When filmmakers are in the develop stage of their projects, they have specific ideas on what they want to present and how they will convey those messages to an audience. I often think about whether or not I have interpreted a film correctly and how frustrating it would be for a filmmaker if a viewer misunderstood the film’s sentiment.
Baraka (1992) is a documentary by Ron Fricke. What I enjoyed most about this film is the fact that there is no dialogue. I first saw Baraka when I was 16 years old with a close friend in the living room of her parent’s house. When the film ended we were so moved and filled with excitement with grand ideas to become vegans, shave our heads travel the world. Now, 10-ish years later, I have the opportunity to re-watch that same film in a class room setting in a foreign country – I am filled with excitement yet again. This time however, the excitement comes from me thinking “I know how you did that Fricke”.
For me, the saying ‘a picture tells a thousand words’ comes to mind when I try to analyse each sequence of Baraka. If you were to write out a plot summary of the film from beginning to end and show it to someone that had not yet seen the film, it would look like a completely random selection of moving images. Baraka really makes the viewer do a lot of the work when watching the film. You are forced to consider why each particular scene has been placed in front of the other. For instance, during the first 30 minutes of the film you are presented with images that fall under the certain theme. A theme of humans and nature in harmony: Fricke starts with nature (ice capped mountains), animals (monkeys in hot spring), and a few very old and traditional cultural groups of humans. Although Fricke doesn’t explicitly say it, this does set a starting point for the story ‘timeline’ for Baraka. Any scene presented after the 30-minute mark fall under a different theme. The secondary theme is confronting and seems to focus on human’s negative impact on nature, mainly overpopulation in metropolitan areas and greed and war.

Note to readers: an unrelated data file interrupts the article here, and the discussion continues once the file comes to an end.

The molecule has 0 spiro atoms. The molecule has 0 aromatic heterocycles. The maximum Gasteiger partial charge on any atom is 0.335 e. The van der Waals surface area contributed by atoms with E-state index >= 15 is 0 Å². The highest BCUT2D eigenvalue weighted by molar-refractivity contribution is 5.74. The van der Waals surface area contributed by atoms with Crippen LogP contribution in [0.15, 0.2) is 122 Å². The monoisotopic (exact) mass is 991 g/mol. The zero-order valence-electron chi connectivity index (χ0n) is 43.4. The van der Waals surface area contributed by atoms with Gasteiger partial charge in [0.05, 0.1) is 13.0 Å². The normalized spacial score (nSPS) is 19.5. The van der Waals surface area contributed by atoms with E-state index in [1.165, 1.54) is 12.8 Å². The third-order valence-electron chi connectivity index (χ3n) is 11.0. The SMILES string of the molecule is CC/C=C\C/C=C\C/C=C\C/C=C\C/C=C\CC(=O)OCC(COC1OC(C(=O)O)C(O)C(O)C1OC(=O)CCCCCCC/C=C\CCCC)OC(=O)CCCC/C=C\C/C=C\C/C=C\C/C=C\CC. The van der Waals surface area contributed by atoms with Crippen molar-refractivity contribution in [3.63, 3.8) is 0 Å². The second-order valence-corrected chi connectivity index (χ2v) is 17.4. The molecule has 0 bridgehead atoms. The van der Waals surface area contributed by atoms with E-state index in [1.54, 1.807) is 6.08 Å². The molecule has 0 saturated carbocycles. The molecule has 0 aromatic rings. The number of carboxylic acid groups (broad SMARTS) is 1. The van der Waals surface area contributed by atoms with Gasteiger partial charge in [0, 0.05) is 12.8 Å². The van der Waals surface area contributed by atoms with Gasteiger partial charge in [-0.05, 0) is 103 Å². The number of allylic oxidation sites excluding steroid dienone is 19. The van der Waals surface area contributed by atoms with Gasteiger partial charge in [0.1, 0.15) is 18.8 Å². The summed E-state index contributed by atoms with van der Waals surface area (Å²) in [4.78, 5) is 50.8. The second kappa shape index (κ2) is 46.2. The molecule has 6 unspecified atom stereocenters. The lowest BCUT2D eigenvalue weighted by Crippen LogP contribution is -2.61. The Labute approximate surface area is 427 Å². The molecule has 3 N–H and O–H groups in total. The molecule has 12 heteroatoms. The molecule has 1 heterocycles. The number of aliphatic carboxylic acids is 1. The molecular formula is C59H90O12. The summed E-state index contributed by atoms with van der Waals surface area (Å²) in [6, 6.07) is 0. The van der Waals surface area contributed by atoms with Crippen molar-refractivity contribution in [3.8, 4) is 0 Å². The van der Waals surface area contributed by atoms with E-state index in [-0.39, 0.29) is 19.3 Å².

That being said I also think that there was third and final theme of Baraka. At around the 1-hour 20-minute mark, the focus seems to shift from the planet earth. For example, the viewer is presented with time lapse footage and images from a desert. The final moments of the film were the most mind blowing for me. These images made me consider outer space and beyond Earth. Every images and sequence that was captured in Baraka is just from one planet, but when you compare it the vastness of the universe it all does seem quite insignificant.